The Least, First

Monte Asbury's blog

What’s next, GOP?

with 4 comments

An exciting era of American history has begun.  Bipartisanship (even post-partisanship) is on the front burner.  The President is trooping down to the Capitol today to listen to Republicans.

Competence is in; cronyism is out.  Effectiveness is in; ideology is out.  Diplomacy is in; war is, well, less.  A new wave of young people have energized government.  A new wave of non-white participation has democratized government.

But the most powerful in the GOP read their recent trouncing as a sign that they’re not conservative enough.  As the thoughtful conservative David Brooks writes in the NY Times:

David Brooks

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In one camp, there are the Traditionalists, the people who believe that conservatives have lost elections because they have strayed from the true creed. […]

To regain power, the Traditionalists argue, the G.O.P. should return to its core ideas: Cut government, cut taxes, restrict immigration. Rally behind Sarah Palin.

Rush Limbaugh and Sean Hannity are the most prominent voices in the Traditionalist camp […]

Only one thing is for sure: In the near term, the Traditionalists are going to win the fight for supremacy in the G.O.P.

Alaska governor {{w|Sarah Palin}}
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Brooks argues that the Right still has the institutions, the money, and the Republicans in Congress.  Further, it owns the mythology:

Members of the conservative Old Guard see themselves as members of a small, heroic movement marching bravely from the Heartland into belly of the liberal elite. In this narrative, anybody who deviates toward the center, who departs from established doctrine, is a coward, and a sellout.

Zealotry likes to win, but winning isn’t the zealot’s first goal.  The first goal is preserving the cause at all costs, for change is threat.  Thoughtful self-examination is treason.

Radio talk show host and co...
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via Daylife

Never mind that the cause’s self-image simply isn’t true:

Most professional conservatives are lifelong Washingtonians who live comfortably as organization heads, lobbyists and publicists. Their supposed heroism consists of living inside the large conservative cocoon and telling each other things they already agree with.

So Republicans, Brooks argues, simply haven’t lost enough yet to be convinced that change is needed.

Too bad.  Conservatism is an important element of American political discussion.  But in isolation, doing little but self-congratulation and putting up roadblocks, it’s an impediment to good government.

I hope they learn their lesson quickly.  Brooks doesn’t think it likely:

[T]his embattled-movement mythology provides a rationale for crushing dissent, purging deviationists and enforcing doctrinal purity. It has allowed the old leaders to […] maintain control of (an ever more rigid) movement.

In short, the Republican Party will probably veer right in the years ahead, and suffer more defeats.[…]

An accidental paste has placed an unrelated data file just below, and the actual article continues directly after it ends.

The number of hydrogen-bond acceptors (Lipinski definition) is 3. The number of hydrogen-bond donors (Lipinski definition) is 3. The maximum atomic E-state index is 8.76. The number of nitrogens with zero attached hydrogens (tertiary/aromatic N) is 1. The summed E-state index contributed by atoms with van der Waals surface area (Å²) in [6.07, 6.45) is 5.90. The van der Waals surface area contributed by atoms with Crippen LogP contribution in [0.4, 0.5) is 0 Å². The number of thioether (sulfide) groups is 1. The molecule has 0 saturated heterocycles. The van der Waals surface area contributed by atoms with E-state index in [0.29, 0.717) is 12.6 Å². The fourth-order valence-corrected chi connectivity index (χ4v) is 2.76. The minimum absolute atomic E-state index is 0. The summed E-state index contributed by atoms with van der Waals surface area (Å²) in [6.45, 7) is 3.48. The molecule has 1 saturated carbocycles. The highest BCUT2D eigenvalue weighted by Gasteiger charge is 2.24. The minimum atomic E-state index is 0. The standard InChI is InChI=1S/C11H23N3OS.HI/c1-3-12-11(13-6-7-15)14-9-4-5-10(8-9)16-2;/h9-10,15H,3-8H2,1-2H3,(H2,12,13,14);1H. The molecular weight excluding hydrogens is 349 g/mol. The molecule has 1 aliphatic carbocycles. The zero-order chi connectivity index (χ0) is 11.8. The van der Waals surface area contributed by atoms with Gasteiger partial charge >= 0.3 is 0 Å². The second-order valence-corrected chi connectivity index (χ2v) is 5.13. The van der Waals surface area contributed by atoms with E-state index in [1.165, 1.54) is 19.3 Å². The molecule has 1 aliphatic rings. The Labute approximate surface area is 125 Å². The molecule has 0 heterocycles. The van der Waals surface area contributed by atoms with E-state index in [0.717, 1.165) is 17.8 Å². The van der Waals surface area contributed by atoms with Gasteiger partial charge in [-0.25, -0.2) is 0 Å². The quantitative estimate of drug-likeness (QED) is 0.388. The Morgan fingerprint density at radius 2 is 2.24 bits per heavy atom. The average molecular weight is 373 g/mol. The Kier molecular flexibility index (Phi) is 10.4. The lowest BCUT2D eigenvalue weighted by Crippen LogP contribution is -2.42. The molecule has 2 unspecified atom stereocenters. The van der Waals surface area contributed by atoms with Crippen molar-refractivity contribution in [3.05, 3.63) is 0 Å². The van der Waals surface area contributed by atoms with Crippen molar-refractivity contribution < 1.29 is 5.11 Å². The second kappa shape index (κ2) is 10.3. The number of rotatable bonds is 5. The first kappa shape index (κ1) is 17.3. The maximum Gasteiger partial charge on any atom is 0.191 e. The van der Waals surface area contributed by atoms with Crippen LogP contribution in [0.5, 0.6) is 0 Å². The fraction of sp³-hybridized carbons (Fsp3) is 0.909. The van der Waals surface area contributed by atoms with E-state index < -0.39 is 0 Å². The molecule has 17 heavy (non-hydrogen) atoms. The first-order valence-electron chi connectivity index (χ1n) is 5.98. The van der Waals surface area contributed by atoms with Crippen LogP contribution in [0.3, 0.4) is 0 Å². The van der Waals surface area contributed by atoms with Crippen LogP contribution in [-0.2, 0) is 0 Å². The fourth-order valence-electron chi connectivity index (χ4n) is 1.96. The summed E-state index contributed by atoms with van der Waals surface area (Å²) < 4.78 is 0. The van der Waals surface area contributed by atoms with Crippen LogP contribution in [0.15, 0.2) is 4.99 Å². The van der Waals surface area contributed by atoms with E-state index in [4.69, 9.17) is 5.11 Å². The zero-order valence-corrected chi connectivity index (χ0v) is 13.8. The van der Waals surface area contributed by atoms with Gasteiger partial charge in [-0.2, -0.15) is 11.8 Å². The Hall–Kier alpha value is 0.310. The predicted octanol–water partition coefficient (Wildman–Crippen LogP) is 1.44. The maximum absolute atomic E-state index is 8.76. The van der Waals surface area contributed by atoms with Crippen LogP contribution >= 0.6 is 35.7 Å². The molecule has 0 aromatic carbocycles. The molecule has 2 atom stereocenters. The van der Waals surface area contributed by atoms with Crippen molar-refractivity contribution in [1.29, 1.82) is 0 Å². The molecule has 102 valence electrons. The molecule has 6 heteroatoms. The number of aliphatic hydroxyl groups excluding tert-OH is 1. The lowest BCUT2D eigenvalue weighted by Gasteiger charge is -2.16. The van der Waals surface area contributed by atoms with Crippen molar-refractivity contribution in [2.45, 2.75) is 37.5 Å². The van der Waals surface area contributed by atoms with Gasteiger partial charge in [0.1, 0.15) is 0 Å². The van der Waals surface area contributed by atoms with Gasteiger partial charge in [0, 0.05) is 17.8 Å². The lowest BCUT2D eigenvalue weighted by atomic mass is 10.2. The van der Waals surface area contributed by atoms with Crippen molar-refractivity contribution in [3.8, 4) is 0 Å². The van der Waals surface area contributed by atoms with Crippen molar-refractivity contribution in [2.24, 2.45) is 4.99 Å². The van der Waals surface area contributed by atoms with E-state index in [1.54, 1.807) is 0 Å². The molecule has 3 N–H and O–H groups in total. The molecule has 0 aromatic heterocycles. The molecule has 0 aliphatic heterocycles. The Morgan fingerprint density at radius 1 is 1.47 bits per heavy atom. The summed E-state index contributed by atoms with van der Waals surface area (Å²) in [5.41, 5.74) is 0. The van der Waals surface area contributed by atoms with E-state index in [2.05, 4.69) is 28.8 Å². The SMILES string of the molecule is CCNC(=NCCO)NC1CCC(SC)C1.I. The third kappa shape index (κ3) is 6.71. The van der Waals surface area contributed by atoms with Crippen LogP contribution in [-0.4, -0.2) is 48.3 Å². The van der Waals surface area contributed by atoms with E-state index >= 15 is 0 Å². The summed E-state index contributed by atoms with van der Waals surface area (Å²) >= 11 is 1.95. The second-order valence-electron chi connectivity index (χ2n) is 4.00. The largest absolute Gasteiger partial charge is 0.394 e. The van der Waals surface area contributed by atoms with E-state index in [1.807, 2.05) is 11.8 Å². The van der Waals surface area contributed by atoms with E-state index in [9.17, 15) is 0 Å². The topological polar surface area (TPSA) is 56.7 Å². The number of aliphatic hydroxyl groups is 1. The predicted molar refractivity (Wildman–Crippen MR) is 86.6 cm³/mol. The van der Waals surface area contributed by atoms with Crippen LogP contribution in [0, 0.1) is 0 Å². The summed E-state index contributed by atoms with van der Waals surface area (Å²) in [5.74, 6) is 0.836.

Too  bad.

What do you think?  Where do you see it going?  Where would you like for it to go?

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Written by Monte

January 28, 2009 at 10:48 am

4 Responses

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  1. Good comment, Dan – I share your sentiments. I, too, consider myself pro-life, but I don’t believe overturning Roe is an effective way to reduce abortions or a productive way for dialogue on doing so to begin. I wrote a little about it here.
    Thanks for adding your thoughts!


    January 28, 2009 at 7:14 pm

  2. I think somewhere out there in the political muck and mire lies a new movement. It may come to rest in the Democratic Party, or maybe the Republican Party. Being somewhat “older” (not just out of college), I still hold to pro-life causes, but not JUST to pro-life causes.

    What would be wonderful to me is to have someone politically who is pro-life all the way through life! Womb to tomb. They know the issues of the pre-born, but also know there are those who need help in society and sometimes government IS the answer in some way. There are issues of poverty, race and education that matter and there are creative ways of solving the problems.

    That would be a great political movement, in my opinion. I’m not hitching my horse to that wagon, or any wagon, but I’d sure like to see it.


    January 28, 2009 at 4:53 pm

  3. Thanks, Amos.

    I guess it’s fear, somehow – fear that change is evil, fear that by reflecting one can be talked out of believing what is true, fear that consideration of any question is tantamount to revolt against God.

    At the root, I think it is a fear that God will allow us to be seduced away into infidelity – really, that God is simply too small to hang onto us if we use the brains he gave us.

    So we become rabbits, frozen in the headlights, daring not think or move out of the way.


    January 28, 2009 at 3:51 pm

  4. Your sentence “thoughtful self-examination is treason” really rings home with me.


    January 28, 2009 at 11:35 am

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